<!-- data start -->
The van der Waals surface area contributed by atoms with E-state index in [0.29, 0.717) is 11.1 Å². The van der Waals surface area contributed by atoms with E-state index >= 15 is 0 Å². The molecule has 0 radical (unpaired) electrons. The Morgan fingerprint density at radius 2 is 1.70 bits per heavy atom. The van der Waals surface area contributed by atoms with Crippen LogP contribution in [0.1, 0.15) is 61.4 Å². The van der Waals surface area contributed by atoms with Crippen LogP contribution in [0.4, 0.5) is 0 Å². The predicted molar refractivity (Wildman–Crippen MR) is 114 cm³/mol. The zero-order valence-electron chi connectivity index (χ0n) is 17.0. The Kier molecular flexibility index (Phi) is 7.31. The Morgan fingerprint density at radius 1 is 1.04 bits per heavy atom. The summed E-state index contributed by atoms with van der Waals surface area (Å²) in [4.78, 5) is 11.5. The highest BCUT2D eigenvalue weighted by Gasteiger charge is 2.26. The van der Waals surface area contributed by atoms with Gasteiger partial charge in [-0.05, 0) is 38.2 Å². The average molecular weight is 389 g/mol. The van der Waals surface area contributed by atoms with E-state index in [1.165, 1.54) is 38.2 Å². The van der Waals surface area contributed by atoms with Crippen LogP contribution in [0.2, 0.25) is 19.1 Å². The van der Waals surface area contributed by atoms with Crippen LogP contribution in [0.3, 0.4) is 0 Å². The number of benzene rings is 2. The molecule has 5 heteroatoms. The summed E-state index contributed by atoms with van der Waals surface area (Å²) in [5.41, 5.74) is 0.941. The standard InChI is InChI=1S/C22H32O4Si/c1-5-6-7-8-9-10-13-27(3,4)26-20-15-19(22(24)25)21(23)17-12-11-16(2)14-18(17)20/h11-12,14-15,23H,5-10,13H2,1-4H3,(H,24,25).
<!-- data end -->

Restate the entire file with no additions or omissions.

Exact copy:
The van der Waals surface area contributed by atoms with E-state index in [0.29, 0.717) is 11.1 Å². The van der Waals surface area contributed by atoms with E-state index >= 15 is 0 Å². The molecule has 0 radical (unpaired) electrons. The Morgan fingerprint density at radius 2 is 1.70 bits per heavy atom. The van der Waals surface area contributed by atoms with Crippen LogP contribution in [0.1, 0.15) is 61.4 Å². The van der Waals surface area contributed by atoms with Crippen LogP contribution in [0.4, 0.5) is 0 Å². The predicted molar refractivity (Wildman–Crippen MR) is 114 cm³/mol. The zero-order valence-electron chi connectivity index (χ0n) is 17.0. The Kier molecular flexibility index (Phi) is 7.31. The Morgan fingerprint density at radius 1 is 1.04 bits per heavy atom. The summed E-state index contributed by atoms with van der Waals surface area (Å²) in [4.78, 5) is 11.5. The highest BCUT2D eigenvalue weighted by Gasteiger charge is 2.26. The van der Waals surface area contributed by atoms with Gasteiger partial charge in [-0.05, 0) is 38.2 Å². The average molecular weight is 389 g/mol. The van der Waals surface area contributed by atoms with E-state index in [1.165, 1.54) is 38.2 Å². The van der Waals surface area contributed by atoms with Crippen LogP contribution in [0.2, 0.25) is 19.1 Å². The van der Waals surface area contributed by atoms with Crippen LogP contribution in [0.3, 0.4) is 0 Å². The number of benzene rings is 2. The molecule has 5 heteroatoms. The summed E-state index contributed by atoms with van der Waals surface area (Å²) in [5.41, 5.74) is 0.941. The standard InChI is InChI=1S/C22H32O4Si/c1-5-6-7-8-9-10-13-27(3,4)26-20-15-19(22(24)25)21(23)17-12-11-16(2)14-18(17)20/h11-12,14-15,23H,5-10,13H2,1-4H3,(H,24,25).